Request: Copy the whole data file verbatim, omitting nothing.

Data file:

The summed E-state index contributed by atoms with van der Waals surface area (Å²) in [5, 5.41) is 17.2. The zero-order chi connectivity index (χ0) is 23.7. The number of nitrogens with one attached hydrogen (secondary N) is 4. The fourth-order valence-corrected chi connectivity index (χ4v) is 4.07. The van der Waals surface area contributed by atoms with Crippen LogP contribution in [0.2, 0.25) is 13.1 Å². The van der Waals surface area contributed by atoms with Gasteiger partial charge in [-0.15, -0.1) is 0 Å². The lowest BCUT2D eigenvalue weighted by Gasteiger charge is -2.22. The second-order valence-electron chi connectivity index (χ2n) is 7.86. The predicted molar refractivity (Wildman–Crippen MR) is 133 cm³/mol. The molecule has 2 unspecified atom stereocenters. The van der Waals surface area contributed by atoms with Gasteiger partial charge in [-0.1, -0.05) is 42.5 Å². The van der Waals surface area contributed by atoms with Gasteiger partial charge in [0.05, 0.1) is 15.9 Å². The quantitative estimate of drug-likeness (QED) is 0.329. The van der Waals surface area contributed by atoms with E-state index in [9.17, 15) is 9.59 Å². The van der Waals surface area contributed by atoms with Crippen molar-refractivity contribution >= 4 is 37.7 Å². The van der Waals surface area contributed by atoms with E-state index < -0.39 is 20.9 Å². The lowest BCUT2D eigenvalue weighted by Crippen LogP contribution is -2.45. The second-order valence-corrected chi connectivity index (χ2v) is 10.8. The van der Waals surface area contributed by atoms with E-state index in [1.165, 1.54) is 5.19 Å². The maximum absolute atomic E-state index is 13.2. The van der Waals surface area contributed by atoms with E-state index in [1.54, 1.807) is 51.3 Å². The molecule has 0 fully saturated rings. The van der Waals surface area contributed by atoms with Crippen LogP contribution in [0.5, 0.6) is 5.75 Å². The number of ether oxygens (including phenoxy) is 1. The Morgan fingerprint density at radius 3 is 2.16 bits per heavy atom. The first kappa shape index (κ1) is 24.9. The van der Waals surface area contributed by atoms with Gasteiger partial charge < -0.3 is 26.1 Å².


The summed E-state index contributed by atoms with van der Waals surface area (Å²) in [5, 5.41) is 17.2. The zero-order chi connectivity index (χ0) is 23.7. The number of nitrogens with one attached hydrogen (secondary N) is 4. The fourth-order valence-corrected chi connectivity index (χ4v) is 4.07. The van der Waals surface area contributed by atoms with Crippen LogP contribution in [0.2, 0.25) is 13.1 Å². The van der Waals surface area contributed by atoms with Gasteiger partial charge in [-0.15, -0.1) is 0 Å². The lowest BCUT2D eigenvalue weighted by Gasteiger charge is -2.22. The second-order valence-electron chi connectivity index (χ2n) is 7.86. The predicted molar refractivity (Wildman–Crippen MR) is 133 cm³/mol. The molecule has 2 unspecified atom stereocenters. The van der Waals surface area contributed by atoms with Gasteiger partial charge in [-0.1, -0.05) is 42.5 Å². The van der Waals surface area contributed by atoms with Gasteiger partial charge in [0.05, 0.1) is 15.9 Å². The quantitative estimate of drug-likeness (QED) is 0.329. The van der Waals surface area contributed by atoms with E-state index in [9.17, 15) is 9.59 Å². The van der Waals surface area contributed by atoms with Crippen molar-refractivity contribution >= 4 is 37.7 Å². The van der Waals surface area contributed by atoms with E-state index < -0.39 is 20.9 Å². The lowest BCUT2D eigenvalue weighted by Crippen LogP contribution is -2.45. The second-order valence-corrected chi connectivity index (χ2v) is 10.8. The van der Waals surface area contributed by atoms with E-state index in [1.165, 1.54) is 5.19 Å². The maximum absolute atomic E-state index is 13.2. The van der Waals surface area contributed by atoms with E-state index in [1.54, 1.807) is 51.3 Å². The molecule has 0 fully saturated rings. The van der Waals surface area contributed by atoms with Crippen LogP contribution in [0.5, 0.6) is 5.75 Å². The number of ether oxygens (including phenoxy) is 1. The Morgan fingerprint density at radius 3 is 2.16 bits per heavy atom. The first kappa shape index (κ1) is 24.9. The van der Waals surface area contributed by atoms with Gasteiger partial charge < -0.3 is 26.1 Å².